THE COMEBACK KEEPS US ALL YOUNG

LAS VEGAS — “The way things are now,” sighed Emanual Steward, who has spent his whole life in boxing, “they could take Muhammad Ali out of retirement, set him up to face Mike Tyson, and you know what? By fight time, people would believe Ali could do it.”

He shook his head. We were standing in a ballroom in the spanking new Mirage Hotel and Casino. There were silver plates filled with bread and meats on one side, 100 telephones on the other, press releases, satin jackets, reporters rushing here and there. It was big fight time, “Uno Mas” they called it, the much-hyped reunion of Sugar Ray Leonard, 33, and Roberto Duran, 38, who last fought nine years earlier, when Duran showed the good sense to quit in the eighth round.

No such luck this time. On Thursday night, in the cool of the desert, Leonard and Duran got in the ring, before millions of viewers, and slow-danced. Leonard kicked his feet a few times and stuck his tongue out, to let us know he was alive. Duran, I’m not sure of. He may have been stuffed.

Twelve rounds later, it was over. Leonard won by unanimous decision. Duran didn’t have a scratch. The fans, who an hour earlier had awaited breathlessly the return of their ring warriors, were booing, as if some vendor had sold them a youth potion that turned out to be shoe polish.

What did we expect? When they fade, we fade After the fight, Duran told the press he thought he won. The room broke into laughter. Leonard took the podium and began talking about the “tremendous effort” and “the heart of a champion.” He did not mention his $16 million purse, or the nearly $8 million Duran got for showing up. After a few minutes of this foolishness, Duran rose from his seat, snuck under Leonard’s arm, and said, in broken English, “OK? I go champagne now.”

And he left.

He go champagne now. What did we expect? Why are we so fascinated with old boxers? Or, for that matter, old golfers, old baseball players or, in the case of Mark Spitz — who plans an Olympic comeback — old fish? Americans seem to delight in The Comeback, almost more than we enjoy an athlete in his prime. Tell the truth. Was it a bigger story when Jack Nicklaus won all those Masters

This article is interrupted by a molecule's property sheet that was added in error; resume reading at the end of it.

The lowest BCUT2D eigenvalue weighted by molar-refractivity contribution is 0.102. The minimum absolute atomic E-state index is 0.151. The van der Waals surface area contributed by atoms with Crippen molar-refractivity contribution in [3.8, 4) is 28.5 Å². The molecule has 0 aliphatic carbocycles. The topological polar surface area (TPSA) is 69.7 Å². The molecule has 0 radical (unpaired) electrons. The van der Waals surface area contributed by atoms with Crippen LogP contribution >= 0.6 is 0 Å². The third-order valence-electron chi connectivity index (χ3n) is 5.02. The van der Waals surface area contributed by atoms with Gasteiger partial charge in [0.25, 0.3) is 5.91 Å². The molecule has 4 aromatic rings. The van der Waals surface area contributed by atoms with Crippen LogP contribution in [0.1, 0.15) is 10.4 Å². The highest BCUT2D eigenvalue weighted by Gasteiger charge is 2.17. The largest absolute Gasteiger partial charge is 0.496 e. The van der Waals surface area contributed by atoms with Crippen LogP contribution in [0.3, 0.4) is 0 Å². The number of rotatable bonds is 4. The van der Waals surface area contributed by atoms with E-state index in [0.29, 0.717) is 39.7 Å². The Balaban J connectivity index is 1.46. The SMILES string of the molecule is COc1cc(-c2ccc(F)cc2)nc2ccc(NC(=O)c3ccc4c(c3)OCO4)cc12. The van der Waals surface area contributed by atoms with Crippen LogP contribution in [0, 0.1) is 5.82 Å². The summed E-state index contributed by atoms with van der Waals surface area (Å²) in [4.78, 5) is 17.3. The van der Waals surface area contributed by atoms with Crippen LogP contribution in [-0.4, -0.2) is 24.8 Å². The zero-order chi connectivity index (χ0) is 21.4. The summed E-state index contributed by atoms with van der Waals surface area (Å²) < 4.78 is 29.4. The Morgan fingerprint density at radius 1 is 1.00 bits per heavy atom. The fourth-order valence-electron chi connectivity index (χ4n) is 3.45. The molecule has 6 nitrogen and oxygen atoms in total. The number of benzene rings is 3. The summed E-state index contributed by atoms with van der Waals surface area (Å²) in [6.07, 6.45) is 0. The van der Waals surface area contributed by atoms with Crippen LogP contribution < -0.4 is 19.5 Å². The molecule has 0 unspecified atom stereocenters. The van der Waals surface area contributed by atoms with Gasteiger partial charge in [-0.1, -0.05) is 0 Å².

in his 20s and 30s, or when he did it one more time in his 40s? Senior Baseball? Foreman-Cooney? One last glory. Uno Mas. Why do we go rosy for such rhetoric?

Well. For one thing, we watch too many movies. Also, I think it has to do with dying. Not their dying. Our dying — the one fear we share from bleachers to luxury box. We do not want to pass away. As long as the heroes of our youth are out there in the afternoon sun, shagging fly balls, loping in for touchdowns, we, too, can live forever, right?

Take a look around the press box these days. Most of the big city writers and TV journalists are in their 30s and 40s, a perfect age to try to sustain fading sports heroes, much as we try to sustain ourselves. A number of them bought into Duran last week. They predicted victory. They ignored his woeful record in recent years, his ballooning weight, the fact that he employed an ex-cab driver as his personal trainer.

Instead, they wrote of his eyes, such eyes, dark and hungry, like they used to be when he was young. You wonder: Were they seeing themselves in the reflection? Battling the sands of time Not long ago I attended the British Open and saw Arnold Palmer, once the greatest golfer in history, humiliated by a sand trap. He tried to chip the ball out. It plopped back in the sand. A harder whack. Back in the sand. Again. The sand. Again. The sand. His face grew red. The crowd looked away, as people do when someone vomits on an airplane.

Years ago, he would have been out of that trap. But now Arnold Palmer took 10 strokes. Ten strokes? On one hole? He tugged his cap and walked away.

This is reality. Our skills fade. Our muscles loosen. Nowhere is this more apparent than in the boxing ring, where men stand almost naked, their time on earth marked from the slowness of their gloves to the sagging of their bellies. Roberto Duran, who once was so ferocious he punched a horse — and it went down — was a husk of himself Thursday night, propped up by a lot of money and some foolish dreams, ours and his.

And still, we believe. We hope against hope. We adore The Comeback. We stroke it and caress it. Kiss us. Make us young. Could we really fall for Ali-Tyson?

“He’s got the expeeeeerience,” sang Steward, smiling, bouncing back and forth, mocking the PR people who would hype Ali, “he’s got the champion’s heart! He was the master! One last time! He can dooooo it. . . . “

Frightening, isn’t it?

Mitch Albom’s columns appear regularly in the Free Press sports section.

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